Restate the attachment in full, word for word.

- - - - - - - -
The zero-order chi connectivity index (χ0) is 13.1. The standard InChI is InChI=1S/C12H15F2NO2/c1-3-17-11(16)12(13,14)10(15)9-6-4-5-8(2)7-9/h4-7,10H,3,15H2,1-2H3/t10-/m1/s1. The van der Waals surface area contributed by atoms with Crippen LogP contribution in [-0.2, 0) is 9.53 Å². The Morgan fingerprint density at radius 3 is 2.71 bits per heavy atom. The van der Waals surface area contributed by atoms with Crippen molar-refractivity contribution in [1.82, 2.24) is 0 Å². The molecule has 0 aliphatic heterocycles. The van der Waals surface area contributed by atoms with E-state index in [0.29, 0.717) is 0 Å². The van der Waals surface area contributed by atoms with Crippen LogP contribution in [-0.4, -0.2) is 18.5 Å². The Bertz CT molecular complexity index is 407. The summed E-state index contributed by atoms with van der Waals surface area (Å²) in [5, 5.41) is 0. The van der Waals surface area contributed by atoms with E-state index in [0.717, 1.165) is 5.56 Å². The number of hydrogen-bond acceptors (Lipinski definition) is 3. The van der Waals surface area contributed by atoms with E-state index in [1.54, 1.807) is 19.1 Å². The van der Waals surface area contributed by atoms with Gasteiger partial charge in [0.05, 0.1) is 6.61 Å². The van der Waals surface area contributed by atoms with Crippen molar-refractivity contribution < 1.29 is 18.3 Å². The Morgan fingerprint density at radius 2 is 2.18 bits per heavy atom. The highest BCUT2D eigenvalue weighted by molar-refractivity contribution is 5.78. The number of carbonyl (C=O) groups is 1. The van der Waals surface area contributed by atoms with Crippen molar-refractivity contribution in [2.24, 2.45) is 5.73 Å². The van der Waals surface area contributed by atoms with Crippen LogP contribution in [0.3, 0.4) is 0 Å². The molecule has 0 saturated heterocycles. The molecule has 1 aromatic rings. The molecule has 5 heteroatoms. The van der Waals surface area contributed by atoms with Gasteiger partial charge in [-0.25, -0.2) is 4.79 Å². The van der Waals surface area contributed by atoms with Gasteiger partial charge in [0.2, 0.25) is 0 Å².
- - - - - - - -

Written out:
The zero-order chi connectivity index (χ0) is 13.1. The standard InChI is InChI=1S/C12H15F2NO2/c1-3-17-11(16)12(13,14)10(15)9-6-4-5-8(2)7-9/h4-7,10H,3,15H2,1-2H3/t10-/m1/s1. The van der Waals surface area contributed by atoms with Crippen LogP contribution in [-0.2, 0) is 9.53 Å². The Morgan fingerprint density at radius 3 is 2.71 bits per heavy atom. The van der Waals surface area contributed by atoms with Crippen molar-refractivity contribution in [1.82, 2.24) is 0 Å². The molecule has 0 aliphatic heterocycles. The van der Waals surface area contributed by atoms with E-state index in [0.29, 0.717) is 0 Å². The van der Waals surface area contributed by atoms with Crippen LogP contribution in [-0.4, -0.2) is 18.5 Å². The Bertz CT molecular complexity index is 407. The summed E-state index contributed by atoms with van der Waals surface area (Å²) in [5, 5.41) is 0. The van der Waals surface area contributed by atoms with E-state index in [0.717, 1.165) is 5.56 Å². The number of hydrogen-bond acceptors (Lipinski definition) is 3. The van der Waals surface area contributed by atoms with E-state index in [1.54, 1.807) is 19.1 Å². The van der Waals surface area contributed by atoms with Gasteiger partial charge in [0.05, 0.1) is 6.61 Å². The van der Waals surface area contributed by atoms with Crippen molar-refractivity contribution < 1.29 is 18.3 Å². The Morgan fingerprint density at radius 2 is 2.18 bits per heavy atom. The highest BCUT2D eigenvalue weighted by molar-refractivity contribution is 5.78. The number of carbonyl (C=O) groups is 1. The van der Waals surface area contributed by atoms with Crippen molar-refractivity contribution in [2.24, 2.45) is 5.73 Å². The van der Waals surface area contributed by atoms with Crippen LogP contribution in [0.3, 0.4) is 0 Å². The molecule has 0 saturated heterocycles. The molecule has 1 aromatic rings. The molecule has 5 heteroatoms. The van der Waals surface area contributed by atoms with Gasteiger partial charge in [-0.25, -0.2) is 4.79 Å². The van der Waals surface area contributed by atoms with Gasteiger partial charge in [0.2, 0.25) is 0 Å².